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Indian fighter bidders make submissions

The six manufacturers bidding for India's largest fighter tender have submitted their responses to its request for proposals, but defence analysts believe the competition has a long way to go before reaching a resolution.

India's defence ministry, which had extended its deadline for the submissions by a month, says it received responses ranging between 7,000 and 20,000 pages each by its 28 April deadline. "We will now examine all the bids and issue a shortlist of two or three before making a final decision," it says. The 126-aircraft requirement is expected to be worth more than $12 billion, while an option will be held for another 64.

Hindustan Aeronautics will licence-produce 108 of the selected aircraft over 10 years, as part of an offset package worth at least 50% of the deal's total value. The new fleet is need to replace India's RSK MiG-21 fighters (below).

© Peter Foster

Boeing is touting the F/A-18E/F Super Hornet's low maintenance costs, and its partnership with Indian companies such as HAL, Larsen & Toubro and Tata Industries. "If the F/A-18IN is selected, these companies and others are expected to play a significant role as Boeing transfers some production and assembly to India," it says.

Dassault is offering its Rafale, while EADS, representing the European consortium that manufactures the Eurofighter Typhoon, says: "As part of our industrial co-operation offer, we invite India to become a member of the successful Eurofighter family. India is our partner of choice and we are interested in long-lasting political, industrial and military relations."

Lockheed Martin, which successfully concluded the sale of six C-130J tactical transports to India during February, says its F-16IN will be specifically tailored to meet the country's needs. "We have spent years assessing the needs of the Indian air force, and we believe it will not just meet but exceed Indian expectations."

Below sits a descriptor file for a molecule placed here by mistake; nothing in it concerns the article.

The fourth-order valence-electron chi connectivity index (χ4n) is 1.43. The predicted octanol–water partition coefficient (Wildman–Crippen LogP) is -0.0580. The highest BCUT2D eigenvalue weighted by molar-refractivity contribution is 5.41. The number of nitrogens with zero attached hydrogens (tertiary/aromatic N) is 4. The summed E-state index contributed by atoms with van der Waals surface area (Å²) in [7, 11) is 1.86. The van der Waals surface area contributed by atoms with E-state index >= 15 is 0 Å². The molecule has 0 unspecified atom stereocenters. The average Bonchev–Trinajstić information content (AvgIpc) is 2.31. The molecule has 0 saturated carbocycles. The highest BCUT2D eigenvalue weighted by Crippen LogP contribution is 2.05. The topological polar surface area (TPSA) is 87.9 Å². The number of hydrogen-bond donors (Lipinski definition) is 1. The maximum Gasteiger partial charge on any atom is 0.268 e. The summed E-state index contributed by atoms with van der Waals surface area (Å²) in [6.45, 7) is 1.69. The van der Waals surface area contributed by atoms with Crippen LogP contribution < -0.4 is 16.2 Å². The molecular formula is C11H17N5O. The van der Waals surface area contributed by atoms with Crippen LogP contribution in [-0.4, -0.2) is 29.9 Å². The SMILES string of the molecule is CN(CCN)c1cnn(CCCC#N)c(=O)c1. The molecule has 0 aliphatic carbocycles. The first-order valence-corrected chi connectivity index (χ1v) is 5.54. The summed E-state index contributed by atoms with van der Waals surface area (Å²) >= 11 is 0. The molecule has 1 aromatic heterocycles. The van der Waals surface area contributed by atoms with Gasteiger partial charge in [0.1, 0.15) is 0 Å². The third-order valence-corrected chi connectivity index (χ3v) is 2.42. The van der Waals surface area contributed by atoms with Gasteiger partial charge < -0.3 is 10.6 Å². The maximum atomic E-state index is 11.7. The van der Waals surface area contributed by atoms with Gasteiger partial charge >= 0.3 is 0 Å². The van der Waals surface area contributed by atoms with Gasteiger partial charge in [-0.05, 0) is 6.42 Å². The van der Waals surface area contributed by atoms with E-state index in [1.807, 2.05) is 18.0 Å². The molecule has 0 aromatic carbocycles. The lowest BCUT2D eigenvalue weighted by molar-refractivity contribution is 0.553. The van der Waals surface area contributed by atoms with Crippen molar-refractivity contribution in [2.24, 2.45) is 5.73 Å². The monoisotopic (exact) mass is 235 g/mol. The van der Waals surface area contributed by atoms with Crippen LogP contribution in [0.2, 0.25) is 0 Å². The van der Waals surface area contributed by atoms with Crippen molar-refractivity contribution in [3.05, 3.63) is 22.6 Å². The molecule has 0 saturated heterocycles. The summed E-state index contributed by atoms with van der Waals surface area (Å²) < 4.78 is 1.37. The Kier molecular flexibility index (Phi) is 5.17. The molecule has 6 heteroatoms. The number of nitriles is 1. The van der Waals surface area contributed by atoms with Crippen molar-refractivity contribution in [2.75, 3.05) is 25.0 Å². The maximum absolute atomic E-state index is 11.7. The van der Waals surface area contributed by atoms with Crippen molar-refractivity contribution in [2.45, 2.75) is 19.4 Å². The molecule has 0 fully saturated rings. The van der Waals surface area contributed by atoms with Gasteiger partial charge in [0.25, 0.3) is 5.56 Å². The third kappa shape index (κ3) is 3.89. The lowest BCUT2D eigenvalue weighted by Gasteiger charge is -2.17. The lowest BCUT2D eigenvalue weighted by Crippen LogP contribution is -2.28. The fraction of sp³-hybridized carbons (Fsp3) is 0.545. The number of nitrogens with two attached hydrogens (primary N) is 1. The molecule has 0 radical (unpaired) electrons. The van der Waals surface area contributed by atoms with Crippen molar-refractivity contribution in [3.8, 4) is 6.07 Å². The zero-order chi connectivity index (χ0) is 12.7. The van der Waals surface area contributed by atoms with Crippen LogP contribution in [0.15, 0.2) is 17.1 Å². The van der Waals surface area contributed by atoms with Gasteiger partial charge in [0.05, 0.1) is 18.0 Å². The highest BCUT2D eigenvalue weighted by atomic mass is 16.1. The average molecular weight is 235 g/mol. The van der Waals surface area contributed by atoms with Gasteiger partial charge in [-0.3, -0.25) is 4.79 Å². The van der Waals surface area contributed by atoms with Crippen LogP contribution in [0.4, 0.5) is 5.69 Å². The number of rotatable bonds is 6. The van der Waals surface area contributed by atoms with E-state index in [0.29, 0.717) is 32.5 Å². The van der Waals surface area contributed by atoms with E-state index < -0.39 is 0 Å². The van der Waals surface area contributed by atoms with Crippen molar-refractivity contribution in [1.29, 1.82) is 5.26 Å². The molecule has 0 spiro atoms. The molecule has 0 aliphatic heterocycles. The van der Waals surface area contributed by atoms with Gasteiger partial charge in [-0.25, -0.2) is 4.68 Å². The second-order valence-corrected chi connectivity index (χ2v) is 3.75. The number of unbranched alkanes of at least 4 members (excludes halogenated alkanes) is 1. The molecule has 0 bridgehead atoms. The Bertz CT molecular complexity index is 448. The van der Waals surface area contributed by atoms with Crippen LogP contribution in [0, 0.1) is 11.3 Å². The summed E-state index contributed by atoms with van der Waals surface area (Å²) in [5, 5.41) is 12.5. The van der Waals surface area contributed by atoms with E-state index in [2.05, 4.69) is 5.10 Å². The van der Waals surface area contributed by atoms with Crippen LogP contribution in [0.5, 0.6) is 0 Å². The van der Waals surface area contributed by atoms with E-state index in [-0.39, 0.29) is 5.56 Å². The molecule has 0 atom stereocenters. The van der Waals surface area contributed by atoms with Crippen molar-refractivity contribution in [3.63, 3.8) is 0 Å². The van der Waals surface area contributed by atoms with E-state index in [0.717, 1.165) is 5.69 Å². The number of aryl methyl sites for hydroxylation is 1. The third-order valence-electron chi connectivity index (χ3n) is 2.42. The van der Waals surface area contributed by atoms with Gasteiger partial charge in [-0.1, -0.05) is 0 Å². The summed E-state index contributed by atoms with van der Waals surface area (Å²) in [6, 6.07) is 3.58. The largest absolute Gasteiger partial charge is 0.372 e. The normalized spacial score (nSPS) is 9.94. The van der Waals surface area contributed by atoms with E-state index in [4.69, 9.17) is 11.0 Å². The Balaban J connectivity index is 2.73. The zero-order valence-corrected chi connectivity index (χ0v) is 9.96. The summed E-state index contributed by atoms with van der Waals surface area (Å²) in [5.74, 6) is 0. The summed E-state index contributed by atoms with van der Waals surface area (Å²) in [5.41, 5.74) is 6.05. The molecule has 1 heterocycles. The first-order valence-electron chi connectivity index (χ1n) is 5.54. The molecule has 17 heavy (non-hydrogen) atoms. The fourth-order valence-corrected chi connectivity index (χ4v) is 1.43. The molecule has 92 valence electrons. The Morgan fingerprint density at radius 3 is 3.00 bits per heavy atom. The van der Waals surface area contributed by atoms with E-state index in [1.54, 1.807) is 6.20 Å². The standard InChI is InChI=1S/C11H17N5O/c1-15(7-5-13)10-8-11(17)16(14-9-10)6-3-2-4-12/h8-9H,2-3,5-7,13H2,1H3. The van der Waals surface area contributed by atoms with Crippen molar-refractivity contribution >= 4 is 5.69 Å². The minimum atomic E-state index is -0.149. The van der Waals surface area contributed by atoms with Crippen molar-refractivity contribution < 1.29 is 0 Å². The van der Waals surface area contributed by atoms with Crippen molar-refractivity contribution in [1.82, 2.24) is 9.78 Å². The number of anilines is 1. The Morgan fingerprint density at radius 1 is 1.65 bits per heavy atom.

Russia's hopes are pinned on the MiG-35, while Saab's Gripen IN will have a lifetime logistics support solution sourced from Indian suppliers, with the backing of the Swedish manufacturer and its partners. "The Gripen IN will provide India with a capability that offers complete independence of weapon supply. We will do this by transferring all necessary technologies to enable Indian industry and the air force to build, operate and modify Gripen to meet all indigenous requirements over time," the company says.

The Indian air force plans to evaluate the bids over the next few months and begin field trials by early 2009. Commercial bids will be opened after negotiations, and New Delhi has said that it wants the aircraft to be in service around 2012.

However, one Indian analyst familiar with the procurement process says this is probably wishful thinking. "It will take more than a year, and probably two, to study all the submissions and conduct field tests. After the shortlist is issued, more tests and discussions will take place and that should last at least a year," says the source. "Price negotiations will take at least half a year, and that is being optimistic. Delivery will take at least two to three years after the contract is signed. Given that, I don't expect the fighter to be in service until 2014 at the earliest."


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